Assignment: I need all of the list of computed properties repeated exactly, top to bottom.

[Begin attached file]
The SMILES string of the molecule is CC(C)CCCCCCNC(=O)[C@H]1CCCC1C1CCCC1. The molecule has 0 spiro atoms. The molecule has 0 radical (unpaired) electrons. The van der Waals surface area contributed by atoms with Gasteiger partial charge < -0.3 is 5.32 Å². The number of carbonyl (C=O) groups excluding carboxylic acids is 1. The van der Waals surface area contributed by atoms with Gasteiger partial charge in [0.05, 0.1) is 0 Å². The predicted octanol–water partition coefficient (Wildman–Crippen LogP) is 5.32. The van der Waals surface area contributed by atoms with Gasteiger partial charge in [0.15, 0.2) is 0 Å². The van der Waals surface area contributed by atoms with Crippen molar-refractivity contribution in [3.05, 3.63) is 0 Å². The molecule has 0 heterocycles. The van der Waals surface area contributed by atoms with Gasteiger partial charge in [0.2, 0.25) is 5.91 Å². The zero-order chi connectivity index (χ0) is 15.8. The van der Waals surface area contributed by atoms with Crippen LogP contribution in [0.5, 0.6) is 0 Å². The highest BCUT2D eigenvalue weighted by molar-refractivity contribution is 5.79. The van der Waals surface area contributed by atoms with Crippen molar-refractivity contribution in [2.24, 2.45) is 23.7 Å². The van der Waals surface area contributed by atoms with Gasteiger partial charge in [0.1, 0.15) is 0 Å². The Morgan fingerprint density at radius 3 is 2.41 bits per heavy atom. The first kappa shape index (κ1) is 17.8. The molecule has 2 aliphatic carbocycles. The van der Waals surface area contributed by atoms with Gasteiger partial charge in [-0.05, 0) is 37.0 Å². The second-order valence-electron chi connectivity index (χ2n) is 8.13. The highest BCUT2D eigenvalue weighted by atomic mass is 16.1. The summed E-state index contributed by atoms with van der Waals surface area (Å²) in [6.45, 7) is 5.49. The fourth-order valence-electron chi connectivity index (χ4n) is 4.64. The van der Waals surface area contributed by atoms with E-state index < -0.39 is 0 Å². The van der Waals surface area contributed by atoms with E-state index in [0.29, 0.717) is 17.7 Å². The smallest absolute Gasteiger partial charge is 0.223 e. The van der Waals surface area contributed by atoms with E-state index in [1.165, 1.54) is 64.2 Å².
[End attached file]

The SMILES string of the molecule is CC(C)CCCCCCNC(=O)[C@H]1CCCC1C1CCCC1. The molecule has 0 spiro atoms. The molecule has 0 radical (unpaired) electrons. The van der Waals surface area contributed by atoms with Gasteiger partial charge < -0.3 is 5.32 Å². The number of carbonyl (C=O) groups excluding carboxylic acids is 1. The van der Waals surface area contributed by atoms with Gasteiger partial charge in [0.05, 0.1) is 0 Å². The predicted octanol–water partition coefficient (Wildman–Crippen LogP) is 5.32. The van der Waals surface area contributed by atoms with Gasteiger partial charge in [0.15, 0.2) is 0 Å². The van der Waals surface area contributed by atoms with Crippen molar-refractivity contribution in [3.05, 3.63) is 0 Å². The molecule has 0 heterocycles. The van der Waals surface area contributed by atoms with Gasteiger partial charge in [0.2, 0.25) is 5.91 Å². The zero-order chi connectivity index (χ0) is 15.8. The van der Waals surface area contributed by atoms with Crippen LogP contribution in [0.5, 0.6) is 0 Å². The highest BCUT2D eigenvalue weighted by molar-refractivity contribution is 5.79. The van der Waals surface area contributed by atoms with Crippen molar-refractivity contribution in [2.24, 2.45) is 23.7 Å². The van der Waals surface area contributed by atoms with Gasteiger partial charge in [0.1, 0.15) is 0 Å². The Morgan fingerprint density at radius 3 is 2.41 bits per heavy atom. The first kappa shape index (κ1) is 17.8. The molecule has 2 aliphatic carbocycles. The van der Waals surface area contributed by atoms with Gasteiger partial charge in [-0.05, 0) is 37.0 Å². The second-order valence-electron chi connectivity index (χ2n) is 8.13. The highest BCUT2D eigenvalue weighted by atomic mass is 16.1. The summed E-state index contributed by atoms with van der Waals surface area (Å²) in [6.45, 7) is 5.49. The fourth-order valence-electron chi connectivity index (χ4n) is 4.64. The van der Waals surface area contributed by atoms with E-state index < -0.39 is 0 Å². The van der Waals surface area contributed by atoms with E-state index in [0.29, 0.717) is 17.7 Å². The smallest absolute Gasteiger partial charge is 0.223 e. The van der Waals surface area contributed by atoms with E-state index in [1.165, 1.54) is 64.2 Å².